Sixty-six acres of lush wildflower meadows, ancient woodland and murmuring streams surround Coombeshead Farm, an off-grid country retreat deep in rural Cornwall. Pilgrims are rewarded with crisp West Country air, farm-fresh cuisine and starlit evenings.
The nearest regional airports are at Exeter and Newquay, both around an hour from the farm; Bristol Airport is a two-hour drive.
Exeter St David’s station, around 50 miles from the hotel, is well connected to major rail hubs around the UK. From there, you can travel onwards to Liskeard and Bodmin Parkway, but both trains are slow and overshoot Coombeshead Farm by some way, meaning you still have to find your way there from up to 20 miles out. Sure the countryside views are nice but, unless you’re a slow-travel fetishist, this may not be the transportation method for you.
Rural West Country destinations are notoriously difficult to reach by public transport. But that’s part of the appeal, right? Do yourself a favour and hire a set of wheels for your adventure. This will also open up day trips to Bodmin Moor and the cracking Cornwall coast. There’s free parking in the farm’s courtyard. Pro-tip: enter ‘Coombeshead Farm’ rather than the postcode into your GPS for the most accurate directions.
Worth getting out of bed for
There’s more than enough to fill a long weekend here without leaving the immediate environs of Coombeshead Farm. Skimming dreamily through book after book in the reading room, for example. Strolling the verdant paths of the farm’s 66 acres. Singing along with the birds as you frolic through the ancient Trelaske Wood, looking for all the world like a cartoon character from a 1950s Disney feature.
Drag yourself kicking and screaming from this rural idyll and you’ll find the very best of Cornwall within easy reach. Hike the foreboding wild landscapes of Bodmin Moor, just south of the hotel. Or board an old-fashioned steam train at nearby Launceston, to puff and chuff your way over the unspoilt Kensey Valley’s fields, meadows and viaducts.
The north and south coasts are both around 45 minutes away. Head north for picture-postcard Bude’s beguiling beaches. Or venture south to Fowey, where colourful houses crowd the waterfront and fishing boats bob gently in the harbour. It’s here that a young Daphne du Maurier was first inspired to put pen to paper, and it’s not difficult to see why. Seek out atmospheric sheltered coves along the coastline and take the ferry out to Bodinnick to spot her first Cornwall home: a whitewashed quayside building with brightly painted wooden shutters. Du Maurier was also known to take afternoon tea at the Fowey Harbour Hotel, so it would be frankly unthinkable for you not to also do just that.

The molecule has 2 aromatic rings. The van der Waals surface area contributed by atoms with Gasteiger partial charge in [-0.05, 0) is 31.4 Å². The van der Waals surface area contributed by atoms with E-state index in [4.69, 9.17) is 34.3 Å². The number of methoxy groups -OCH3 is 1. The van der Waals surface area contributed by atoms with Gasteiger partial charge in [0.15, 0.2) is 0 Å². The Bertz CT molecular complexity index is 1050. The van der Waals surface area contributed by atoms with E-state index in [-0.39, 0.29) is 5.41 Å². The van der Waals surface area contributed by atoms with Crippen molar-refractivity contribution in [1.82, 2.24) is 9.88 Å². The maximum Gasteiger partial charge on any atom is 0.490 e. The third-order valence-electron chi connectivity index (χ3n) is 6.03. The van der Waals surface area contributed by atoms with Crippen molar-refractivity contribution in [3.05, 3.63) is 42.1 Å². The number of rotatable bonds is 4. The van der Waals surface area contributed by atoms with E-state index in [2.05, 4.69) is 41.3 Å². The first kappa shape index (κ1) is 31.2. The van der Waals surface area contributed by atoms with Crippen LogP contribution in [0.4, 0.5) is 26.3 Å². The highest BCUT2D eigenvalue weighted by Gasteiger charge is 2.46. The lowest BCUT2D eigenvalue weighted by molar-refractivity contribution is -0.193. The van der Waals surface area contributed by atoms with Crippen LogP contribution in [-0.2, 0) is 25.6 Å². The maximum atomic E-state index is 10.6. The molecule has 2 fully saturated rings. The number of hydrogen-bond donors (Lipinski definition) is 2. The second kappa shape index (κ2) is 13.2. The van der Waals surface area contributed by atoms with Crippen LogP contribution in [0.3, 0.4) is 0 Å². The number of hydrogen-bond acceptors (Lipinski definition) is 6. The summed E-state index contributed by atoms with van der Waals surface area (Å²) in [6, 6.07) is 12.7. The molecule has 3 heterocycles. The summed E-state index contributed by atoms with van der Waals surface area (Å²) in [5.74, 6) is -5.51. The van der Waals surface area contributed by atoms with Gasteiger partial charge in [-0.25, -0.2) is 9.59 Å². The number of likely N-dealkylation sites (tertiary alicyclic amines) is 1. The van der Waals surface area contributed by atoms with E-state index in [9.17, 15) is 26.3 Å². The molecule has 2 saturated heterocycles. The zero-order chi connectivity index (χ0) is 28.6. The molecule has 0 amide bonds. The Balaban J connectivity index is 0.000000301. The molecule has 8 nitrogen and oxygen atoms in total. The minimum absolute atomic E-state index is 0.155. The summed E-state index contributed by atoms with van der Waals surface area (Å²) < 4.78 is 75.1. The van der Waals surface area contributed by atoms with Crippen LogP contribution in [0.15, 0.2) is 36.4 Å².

Coombeshead Farm’s nearest pub is a mere 15-minute stagger along country lanes in the tiny village of Lewannick. With timbered ceilings and open fires, The Archer Arms is a great place for a pie, a pint and a natter with the friendly locals. Nominate your designated driver and take a spin up to The Springer Spaniel in Treburley, where you’ll want to sample some of those foaming local ales and ciders. This 18th-century inn with rustic bare-brick walls and exposed beams also serves up hearty gastropub fare such as roast beef and beer-battered fish and chips.
There’s a beautiful coastal path that winds from Boscastle Farm Shop on the north coast across dramatic cliffs and down to the cute fishing village below. Pause here for lunch at The Rocket Store, a tiny seafood restaurant with a menu that changes daily based on the morning catch, and where the fish is so fresh it might have leapt straight from the sea and onto your plate. Fuel up for the return leg back up the hill where you may well have recovered your appetite just enough to warrant a bonus cream tea at the farm shop restaurant.
It’s practically a criminal offence to go to Cornwall and fail to sample Rick Stein’s near-legendary fish and chips while you’re there. So, if you needed an excuse to visit the celebrity chef’s beloved Padstow, this is surely it. Stein’s Fish & Chips serves the usual traditional chippy fare with lashings of salt, vinegar and mushy peas, plus a small and somewhat unexpected range of curries for the more adventurous palate. Eat on the waterfront for the maximum Cornish (or Punjabi) experience.
Proximity to the Devon border makes for easy access to the likes of windswept Dartmoor and the sunkissed sands of the English Riviera. It also means the delicious prospect of researching for yourself which of jam (Cornwall) or cream (Devon) should be applied to a scone first when preparing a traditional cream tea. Restaurants, tearooms and National Trust cafés the length and breadth of these two counties will be only too happy to furnish you with the ingredients you need to help resolve this bitterest of rivalries. In other words: when in Cornwall, stuff yourself silly.
Liberty Coffee in nearby Launceston is worth a visit for its excellent range of speciality coffees, coupled with brownies, bakewells and teacakes baked on the premises, plus savouries including sausage rolls.
Head up to Electric Bakery in Bude for a cinnamon roll or bacon bap with coffee to go, then wander down to the beach for a dip in the Bude Sea Pool, a natural tidal lido at Summerleaze Beach.